Engineers at a company near Tokyo think the answer is algae. Yes, this stuff. Here's the CEO having a drink of it. This micro algae works by feeding on CO2 and producing an oil which ultimately can power a car.

Isuzu Motors already have a fleet of algae-fueled buses.

Another benefit, you don't have to drill some of these stuff, it can be found in seawater, lakes, ponds, any water.

Meanwhile, some think we should do away with drivers altogether. This electric shuttle which uses satellite, sensors and cameras to navigate obstacles is already being tested in the north of Japan.

But what about the big one? Flying cars. "Back to the Future II" was set in 2015. "Blade Runner" in 2019. So, how long do we have to wait?

Well, just outside Toyota City is a team driving to build a flying car right now. That's actually it right there. Well, a prototype.

TSUBASA NAKAMURA, PROJECT LEADER, CARTIVATOR (translated): Our demonstration flight is scheduled for 2020. We are currently working towards the goal to light the Olympic Torch at the Tokyo Olympics.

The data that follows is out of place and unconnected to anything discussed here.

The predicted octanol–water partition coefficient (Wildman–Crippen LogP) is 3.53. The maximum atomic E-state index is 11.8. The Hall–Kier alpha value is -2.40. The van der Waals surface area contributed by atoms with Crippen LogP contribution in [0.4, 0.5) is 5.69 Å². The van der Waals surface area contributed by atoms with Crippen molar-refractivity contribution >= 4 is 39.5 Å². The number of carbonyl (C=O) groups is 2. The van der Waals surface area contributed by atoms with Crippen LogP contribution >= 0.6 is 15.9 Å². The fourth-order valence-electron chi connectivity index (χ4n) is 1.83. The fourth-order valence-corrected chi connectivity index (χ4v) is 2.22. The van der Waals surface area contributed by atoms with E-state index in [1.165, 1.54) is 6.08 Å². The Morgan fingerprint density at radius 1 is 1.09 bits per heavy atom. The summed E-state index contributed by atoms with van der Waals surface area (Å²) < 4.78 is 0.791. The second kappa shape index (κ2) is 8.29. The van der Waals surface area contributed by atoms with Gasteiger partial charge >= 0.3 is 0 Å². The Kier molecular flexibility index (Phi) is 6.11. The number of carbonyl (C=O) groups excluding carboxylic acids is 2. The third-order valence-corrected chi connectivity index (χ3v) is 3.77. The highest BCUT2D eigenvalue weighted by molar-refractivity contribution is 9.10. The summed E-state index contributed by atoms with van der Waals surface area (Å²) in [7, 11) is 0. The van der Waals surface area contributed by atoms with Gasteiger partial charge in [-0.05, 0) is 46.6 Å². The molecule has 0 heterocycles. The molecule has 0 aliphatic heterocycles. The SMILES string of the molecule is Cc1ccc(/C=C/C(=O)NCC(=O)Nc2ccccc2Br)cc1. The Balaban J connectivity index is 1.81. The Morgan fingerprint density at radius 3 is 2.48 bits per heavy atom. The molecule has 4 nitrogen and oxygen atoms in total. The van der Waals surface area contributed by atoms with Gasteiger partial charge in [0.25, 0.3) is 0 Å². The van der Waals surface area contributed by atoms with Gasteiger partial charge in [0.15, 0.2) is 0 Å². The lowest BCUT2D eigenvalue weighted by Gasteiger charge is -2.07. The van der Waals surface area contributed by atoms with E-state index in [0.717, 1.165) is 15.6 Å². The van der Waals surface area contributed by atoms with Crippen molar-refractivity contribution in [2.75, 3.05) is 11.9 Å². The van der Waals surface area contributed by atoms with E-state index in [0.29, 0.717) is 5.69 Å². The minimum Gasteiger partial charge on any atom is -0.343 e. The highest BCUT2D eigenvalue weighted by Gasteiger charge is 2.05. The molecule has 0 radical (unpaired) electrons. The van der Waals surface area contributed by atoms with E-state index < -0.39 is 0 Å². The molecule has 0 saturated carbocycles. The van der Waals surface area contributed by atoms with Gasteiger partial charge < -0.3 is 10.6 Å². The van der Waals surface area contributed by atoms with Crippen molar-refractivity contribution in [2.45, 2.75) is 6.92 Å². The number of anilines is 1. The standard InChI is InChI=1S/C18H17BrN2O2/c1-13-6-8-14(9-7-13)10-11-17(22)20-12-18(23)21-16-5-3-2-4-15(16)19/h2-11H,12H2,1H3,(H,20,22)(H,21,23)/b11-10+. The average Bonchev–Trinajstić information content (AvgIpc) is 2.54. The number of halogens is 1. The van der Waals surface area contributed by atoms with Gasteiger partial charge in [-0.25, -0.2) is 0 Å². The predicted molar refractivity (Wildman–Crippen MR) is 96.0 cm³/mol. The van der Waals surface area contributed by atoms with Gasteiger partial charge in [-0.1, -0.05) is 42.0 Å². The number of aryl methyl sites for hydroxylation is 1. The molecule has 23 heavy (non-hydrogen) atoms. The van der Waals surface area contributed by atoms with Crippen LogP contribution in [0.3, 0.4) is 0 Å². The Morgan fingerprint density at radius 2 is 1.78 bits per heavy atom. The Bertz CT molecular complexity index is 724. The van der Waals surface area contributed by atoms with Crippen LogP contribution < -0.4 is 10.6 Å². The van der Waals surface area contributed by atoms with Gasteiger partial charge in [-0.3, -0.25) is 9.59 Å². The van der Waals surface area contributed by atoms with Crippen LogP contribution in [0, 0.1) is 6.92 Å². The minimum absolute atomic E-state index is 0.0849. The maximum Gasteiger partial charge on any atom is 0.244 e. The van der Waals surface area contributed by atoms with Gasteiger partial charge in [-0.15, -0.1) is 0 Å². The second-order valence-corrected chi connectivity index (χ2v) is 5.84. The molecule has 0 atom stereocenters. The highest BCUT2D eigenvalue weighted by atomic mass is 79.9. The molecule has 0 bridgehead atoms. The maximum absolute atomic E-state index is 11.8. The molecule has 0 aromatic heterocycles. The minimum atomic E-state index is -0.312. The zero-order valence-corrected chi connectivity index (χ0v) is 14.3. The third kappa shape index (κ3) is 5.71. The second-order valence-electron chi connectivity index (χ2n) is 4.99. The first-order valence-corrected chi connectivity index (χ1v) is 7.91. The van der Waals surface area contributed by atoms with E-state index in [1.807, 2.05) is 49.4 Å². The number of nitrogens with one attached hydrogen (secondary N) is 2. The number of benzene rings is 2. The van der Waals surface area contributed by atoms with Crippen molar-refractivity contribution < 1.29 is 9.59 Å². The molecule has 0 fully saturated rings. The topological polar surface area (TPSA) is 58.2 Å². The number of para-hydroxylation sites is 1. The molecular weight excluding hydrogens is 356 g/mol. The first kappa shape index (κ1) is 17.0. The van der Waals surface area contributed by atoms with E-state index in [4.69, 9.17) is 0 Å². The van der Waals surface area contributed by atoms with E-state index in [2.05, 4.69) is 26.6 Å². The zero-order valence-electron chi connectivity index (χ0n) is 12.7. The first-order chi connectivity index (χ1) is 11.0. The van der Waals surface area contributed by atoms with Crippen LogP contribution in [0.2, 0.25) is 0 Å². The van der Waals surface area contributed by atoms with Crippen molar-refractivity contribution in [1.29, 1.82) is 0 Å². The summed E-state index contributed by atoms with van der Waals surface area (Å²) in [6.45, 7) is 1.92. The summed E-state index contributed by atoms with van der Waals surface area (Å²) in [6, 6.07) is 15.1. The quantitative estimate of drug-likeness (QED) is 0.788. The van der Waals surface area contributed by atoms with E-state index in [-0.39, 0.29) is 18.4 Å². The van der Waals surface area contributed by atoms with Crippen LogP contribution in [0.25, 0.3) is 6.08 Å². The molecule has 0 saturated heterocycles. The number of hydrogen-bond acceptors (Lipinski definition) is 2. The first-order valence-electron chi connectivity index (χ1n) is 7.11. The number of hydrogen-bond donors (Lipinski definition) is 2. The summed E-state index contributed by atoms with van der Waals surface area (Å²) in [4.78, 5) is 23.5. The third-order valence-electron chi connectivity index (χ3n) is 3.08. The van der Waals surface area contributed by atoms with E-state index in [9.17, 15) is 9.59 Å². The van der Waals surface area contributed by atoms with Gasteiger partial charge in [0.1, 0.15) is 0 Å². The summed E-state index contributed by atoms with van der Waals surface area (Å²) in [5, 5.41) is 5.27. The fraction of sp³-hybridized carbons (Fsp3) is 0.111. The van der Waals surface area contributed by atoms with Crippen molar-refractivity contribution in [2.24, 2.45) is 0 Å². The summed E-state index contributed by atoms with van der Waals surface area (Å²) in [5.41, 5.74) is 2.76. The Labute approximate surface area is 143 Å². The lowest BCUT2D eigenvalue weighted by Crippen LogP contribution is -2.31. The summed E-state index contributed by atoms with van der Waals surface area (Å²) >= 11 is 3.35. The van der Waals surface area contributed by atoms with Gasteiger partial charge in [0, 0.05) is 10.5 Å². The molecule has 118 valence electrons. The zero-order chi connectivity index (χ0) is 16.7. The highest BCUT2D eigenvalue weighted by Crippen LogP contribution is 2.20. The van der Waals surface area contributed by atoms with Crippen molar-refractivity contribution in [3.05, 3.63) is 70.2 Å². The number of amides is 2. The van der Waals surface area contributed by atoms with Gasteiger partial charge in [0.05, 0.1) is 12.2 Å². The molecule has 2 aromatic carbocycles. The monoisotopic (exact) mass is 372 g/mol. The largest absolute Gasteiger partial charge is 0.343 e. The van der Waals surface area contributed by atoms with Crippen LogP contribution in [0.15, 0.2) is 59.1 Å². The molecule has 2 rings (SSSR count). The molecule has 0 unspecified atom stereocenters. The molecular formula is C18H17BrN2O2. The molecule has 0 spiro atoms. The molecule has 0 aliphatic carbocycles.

REPORTER: The team is just starting out, and yes, the test flight is (INAUDIBLE) defined. But that's kind of the point. There's no innovation without failure.

(END VIDEOTAPE)

AZUZ: Spoiler alert, you can't get a hippopotamus for Christmas, but you can get a look at his baby hippo from the Cincinnati Zoo. Her name is Fiona. She recently turned 7 months old and that's an accomplishment in itself considering she was born prematurely and couldn't nurse on her own.

Today, she is doing fine. Got her online show. She's famous at the zoo.

And at more than 400 pounds, she eats like a hippo when she's playing or swimming -- which it turns is hippopotamus of the time. We don't have more health information on her. They're protected by hippo laws, and we wouldn't ask her vets to break their Hippocratic oath, because that's just not hip.

That's all I got y'all. I tried to do something with hippopuntamos, but the animal told me it was Fio-not funny.

I'm Carl Azuz and that's CNN 10.

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来自:VOA英语网 文章地址: http://www.tingvoa.com/17/08/CNN-10-2017-08-29.html